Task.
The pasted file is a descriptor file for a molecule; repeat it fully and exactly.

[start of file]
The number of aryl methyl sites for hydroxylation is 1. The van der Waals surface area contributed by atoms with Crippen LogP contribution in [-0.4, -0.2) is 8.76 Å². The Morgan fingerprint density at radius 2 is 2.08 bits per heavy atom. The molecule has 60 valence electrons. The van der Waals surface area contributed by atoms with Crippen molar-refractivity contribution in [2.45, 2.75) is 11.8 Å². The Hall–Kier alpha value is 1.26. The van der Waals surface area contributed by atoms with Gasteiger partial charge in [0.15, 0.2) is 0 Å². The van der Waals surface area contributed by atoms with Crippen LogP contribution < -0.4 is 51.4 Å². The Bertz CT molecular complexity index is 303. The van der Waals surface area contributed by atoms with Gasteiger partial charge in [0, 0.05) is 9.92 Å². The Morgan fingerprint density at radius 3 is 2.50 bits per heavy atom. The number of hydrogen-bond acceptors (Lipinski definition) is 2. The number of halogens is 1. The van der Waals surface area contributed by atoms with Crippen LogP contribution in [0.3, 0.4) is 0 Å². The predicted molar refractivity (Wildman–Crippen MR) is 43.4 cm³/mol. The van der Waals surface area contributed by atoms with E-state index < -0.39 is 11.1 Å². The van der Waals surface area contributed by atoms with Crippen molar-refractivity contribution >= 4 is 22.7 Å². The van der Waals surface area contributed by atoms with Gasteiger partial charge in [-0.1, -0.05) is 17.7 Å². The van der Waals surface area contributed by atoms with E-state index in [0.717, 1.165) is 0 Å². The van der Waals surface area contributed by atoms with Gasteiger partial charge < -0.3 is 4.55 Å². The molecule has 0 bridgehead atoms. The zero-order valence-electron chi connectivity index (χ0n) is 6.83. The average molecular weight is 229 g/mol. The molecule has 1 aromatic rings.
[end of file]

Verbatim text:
The number of aryl methyl sites for hydroxylation is 1. The van der Waals surface area contributed by atoms with Crippen LogP contribution in [-0.4, -0.2) is 8.76 Å². The Morgan fingerprint density at radius 2 is 2.08 bits per heavy atom. The molecule has 60 valence electrons. The van der Waals surface area contributed by atoms with Crippen molar-refractivity contribution in [2.45, 2.75) is 11.8 Å². The Hall–Kier alpha value is 1.26. The van der Waals surface area contributed by atoms with Gasteiger partial charge in [0.15, 0.2) is 0 Å². The van der Waals surface area contributed by atoms with Crippen LogP contribution < -0.4 is 51.4 Å². The Bertz CT molecular complexity index is 303. The van der Waals surface area contributed by atoms with Gasteiger partial charge in [0, 0.05) is 9.92 Å². The Morgan fingerprint density at radius 3 is 2.50 bits per heavy atom. The number of hydrogen-bond acceptors (Lipinski definition) is 2. The number of halogens is 1. The van der Waals surface area contributed by atoms with Crippen LogP contribution in [0.3, 0.4) is 0 Å². The predicted molar refractivity (Wildman–Crippen MR) is 43.4 cm³/mol. The van der Waals surface area contributed by atoms with E-state index < -0.39 is 11.1 Å². The van der Waals surface area contributed by atoms with Crippen molar-refractivity contribution >= 4 is 22.7 Å². The van der Waals surface area contributed by atoms with Gasteiger partial charge in [-0.1, -0.05) is 17.7 Å². The van der Waals surface area contributed by atoms with E-state index in [0.717, 1.165) is 0 Å². The van der Waals surface area contributed by atoms with Gasteiger partial charge < -0.3 is 4.55 Å². The molecule has 0 bridgehead atoms. The zero-order valence-electron chi connectivity index (χ0n) is 6.83. The average molecular weight is 229 g/mol. The molecule has 1 aromatic rings.